by Britta Reque-Dragicevic
This first appeared in Britta’s blog, “Life After War” on October 30, 2014, and is republished with the author’s permission.
Okay, so the words themselves mean the same thing in your mind. Fucked up. Pain. Shit. Issues. Doesn’t matter what you call it, right? Who cares?
What if how you think of it is keeping you stuck?
No, I’m not being “a writer” here and picking on words. On the surface, it doesn’t matter how you refer to the changes in yourself after combat. What matters are your beliefs about those changes. And your beliefs about those changes often show up in how you refer to yourself.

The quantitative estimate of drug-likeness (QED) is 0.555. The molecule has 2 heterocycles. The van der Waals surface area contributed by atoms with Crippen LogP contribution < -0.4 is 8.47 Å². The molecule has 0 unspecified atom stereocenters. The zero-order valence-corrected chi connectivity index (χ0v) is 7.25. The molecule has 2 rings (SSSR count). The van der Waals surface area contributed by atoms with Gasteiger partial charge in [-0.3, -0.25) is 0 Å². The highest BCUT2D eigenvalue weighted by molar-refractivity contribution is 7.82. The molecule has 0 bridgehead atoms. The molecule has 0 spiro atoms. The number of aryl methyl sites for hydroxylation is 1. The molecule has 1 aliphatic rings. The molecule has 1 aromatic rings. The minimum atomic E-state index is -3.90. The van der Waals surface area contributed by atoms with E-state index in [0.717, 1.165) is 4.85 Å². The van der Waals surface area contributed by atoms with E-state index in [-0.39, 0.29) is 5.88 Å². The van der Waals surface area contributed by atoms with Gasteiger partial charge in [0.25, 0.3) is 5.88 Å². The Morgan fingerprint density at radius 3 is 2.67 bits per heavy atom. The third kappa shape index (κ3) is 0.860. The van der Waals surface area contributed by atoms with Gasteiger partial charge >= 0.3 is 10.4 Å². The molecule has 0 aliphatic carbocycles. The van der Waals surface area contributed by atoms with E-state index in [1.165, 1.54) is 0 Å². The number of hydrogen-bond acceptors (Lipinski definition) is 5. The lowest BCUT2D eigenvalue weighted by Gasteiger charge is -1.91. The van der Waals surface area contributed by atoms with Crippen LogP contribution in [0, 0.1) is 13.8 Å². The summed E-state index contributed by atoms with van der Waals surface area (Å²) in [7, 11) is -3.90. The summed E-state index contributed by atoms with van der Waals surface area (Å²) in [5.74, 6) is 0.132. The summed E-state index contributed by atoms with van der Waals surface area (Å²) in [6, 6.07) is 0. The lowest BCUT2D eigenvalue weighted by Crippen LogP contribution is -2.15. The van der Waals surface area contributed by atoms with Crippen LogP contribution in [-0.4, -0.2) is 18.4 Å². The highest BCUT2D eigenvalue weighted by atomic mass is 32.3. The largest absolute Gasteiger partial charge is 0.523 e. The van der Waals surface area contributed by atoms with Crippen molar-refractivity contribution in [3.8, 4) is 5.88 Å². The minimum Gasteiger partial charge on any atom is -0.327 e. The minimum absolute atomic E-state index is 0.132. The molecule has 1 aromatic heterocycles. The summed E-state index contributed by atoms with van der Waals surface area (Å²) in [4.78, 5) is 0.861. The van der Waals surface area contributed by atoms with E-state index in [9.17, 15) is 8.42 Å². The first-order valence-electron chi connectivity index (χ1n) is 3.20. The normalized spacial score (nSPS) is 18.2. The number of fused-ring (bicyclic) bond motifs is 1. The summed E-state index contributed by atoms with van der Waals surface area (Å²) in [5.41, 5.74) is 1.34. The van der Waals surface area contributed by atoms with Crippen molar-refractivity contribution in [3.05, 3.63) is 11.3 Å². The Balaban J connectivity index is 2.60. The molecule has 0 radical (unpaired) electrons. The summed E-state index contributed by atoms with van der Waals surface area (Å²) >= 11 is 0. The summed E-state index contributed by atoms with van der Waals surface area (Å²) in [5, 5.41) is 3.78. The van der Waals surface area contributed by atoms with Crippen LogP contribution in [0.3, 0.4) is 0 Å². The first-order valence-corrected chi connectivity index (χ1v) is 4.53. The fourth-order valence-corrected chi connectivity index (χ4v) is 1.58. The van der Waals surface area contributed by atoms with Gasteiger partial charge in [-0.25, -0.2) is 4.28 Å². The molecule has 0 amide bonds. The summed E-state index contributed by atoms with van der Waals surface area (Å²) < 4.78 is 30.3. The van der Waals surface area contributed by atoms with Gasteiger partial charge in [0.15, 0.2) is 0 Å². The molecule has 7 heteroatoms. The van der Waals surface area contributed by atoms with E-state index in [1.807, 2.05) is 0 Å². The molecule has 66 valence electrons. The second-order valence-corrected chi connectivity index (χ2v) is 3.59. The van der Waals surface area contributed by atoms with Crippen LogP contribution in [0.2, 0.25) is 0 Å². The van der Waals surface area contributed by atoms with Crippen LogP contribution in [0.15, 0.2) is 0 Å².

So, what I’m really after here is this: do you judge/blame/hate yourself for the changes in you? If so, you’re gonna stay stuck.
Why? Because as long as you judge yourself and feel like you should have been stronger, that you’re a pussy for letting anger/anxiety/distrust overtake you, that you should somehow have been able to avoid getting hurt, and be strong enough to overcome this alone now — you’re going to hold yourself away from healing.
As long as you think of yourself as fucked up, instead of wounded, you’re not going to give your heart/mind/body/spirit the acceptance and grace and support it needs to transform, heal and release you from the pain.